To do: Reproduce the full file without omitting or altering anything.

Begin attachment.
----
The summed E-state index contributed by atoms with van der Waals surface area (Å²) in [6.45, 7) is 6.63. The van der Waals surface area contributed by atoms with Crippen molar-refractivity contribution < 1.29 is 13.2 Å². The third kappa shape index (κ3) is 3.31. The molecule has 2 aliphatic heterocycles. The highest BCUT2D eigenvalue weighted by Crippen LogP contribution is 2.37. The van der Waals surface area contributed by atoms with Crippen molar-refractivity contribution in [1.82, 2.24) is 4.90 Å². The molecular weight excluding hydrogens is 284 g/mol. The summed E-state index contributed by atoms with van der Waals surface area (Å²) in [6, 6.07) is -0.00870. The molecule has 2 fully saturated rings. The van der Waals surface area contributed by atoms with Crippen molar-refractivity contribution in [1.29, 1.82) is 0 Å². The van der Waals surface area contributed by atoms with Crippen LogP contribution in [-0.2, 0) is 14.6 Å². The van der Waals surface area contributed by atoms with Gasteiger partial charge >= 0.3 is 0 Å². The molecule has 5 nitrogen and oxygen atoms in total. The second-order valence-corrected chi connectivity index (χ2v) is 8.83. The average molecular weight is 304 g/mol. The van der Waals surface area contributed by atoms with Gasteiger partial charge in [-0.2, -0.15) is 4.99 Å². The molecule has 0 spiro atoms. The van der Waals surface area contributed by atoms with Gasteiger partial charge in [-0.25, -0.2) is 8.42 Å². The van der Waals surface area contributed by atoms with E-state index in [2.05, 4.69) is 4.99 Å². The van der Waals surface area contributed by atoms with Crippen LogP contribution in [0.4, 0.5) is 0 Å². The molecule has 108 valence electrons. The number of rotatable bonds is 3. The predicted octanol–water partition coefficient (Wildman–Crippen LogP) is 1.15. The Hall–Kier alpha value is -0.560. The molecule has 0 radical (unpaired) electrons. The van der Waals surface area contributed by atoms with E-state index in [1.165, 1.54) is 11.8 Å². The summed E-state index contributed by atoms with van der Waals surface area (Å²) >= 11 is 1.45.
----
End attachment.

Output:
The summed E-state index contributed by atoms with van der Waals surface area (Å²) in [6.45, 7) is 6.63. The van der Waals surface area contributed by atoms with Crippen molar-refractivity contribution < 1.29 is 13.2 Å². The third kappa shape index (κ3) is 3.31. The molecule has 2 aliphatic heterocycles. The highest BCUT2D eigenvalue weighted by Crippen LogP contribution is 2.37. The van der Waals surface area contributed by atoms with Crippen molar-refractivity contribution in [1.82, 2.24) is 4.90 Å². The molecular weight excluding hydrogens is 284 g/mol. The summed E-state index contributed by atoms with van der Waals surface area (Å²) in [6, 6.07) is -0.00870. The molecule has 2 fully saturated rings. The van der Waals surface area contributed by atoms with Crippen molar-refractivity contribution in [1.29, 1.82) is 0 Å². The van der Waals surface area contributed by atoms with Crippen LogP contribution in [-0.2, 0) is 14.6 Å². The van der Waals surface area contributed by atoms with Gasteiger partial charge >= 0.3 is 0 Å². The molecule has 5 nitrogen and oxygen atoms in total. The second-order valence-corrected chi connectivity index (χ2v) is 8.83. The average molecular weight is 304 g/mol. The van der Waals surface area contributed by atoms with Gasteiger partial charge in [-0.2, -0.15) is 4.99 Å². The molecule has 0 spiro atoms. The van der Waals surface area contributed by atoms with Gasteiger partial charge in [-0.25, -0.2) is 8.42 Å². The van der Waals surface area contributed by atoms with E-state index in [2.05, 4.69) is 4.99 Å². The van der Waals surface area contributed by atoms with Crippen LogP contribution in [0.4, 0.5) is 0 Å². The molecule has 108 valence electrons. The number of rotatable bonds is 3. The predicted octanol–water partition coefficient (Wildman–Crippen LogP) is 1.15. The Hall–Kier alpha value is -0.560. The molecule has 0 radical (unpaired) electrons. The van der Waals surface area contributed by atoms with E-state index in [1.165, 1.54) is 11.8 Å². The summed E-state index contributed by atoms with van der Waals surface area (Å²) >= 11 is 1.45.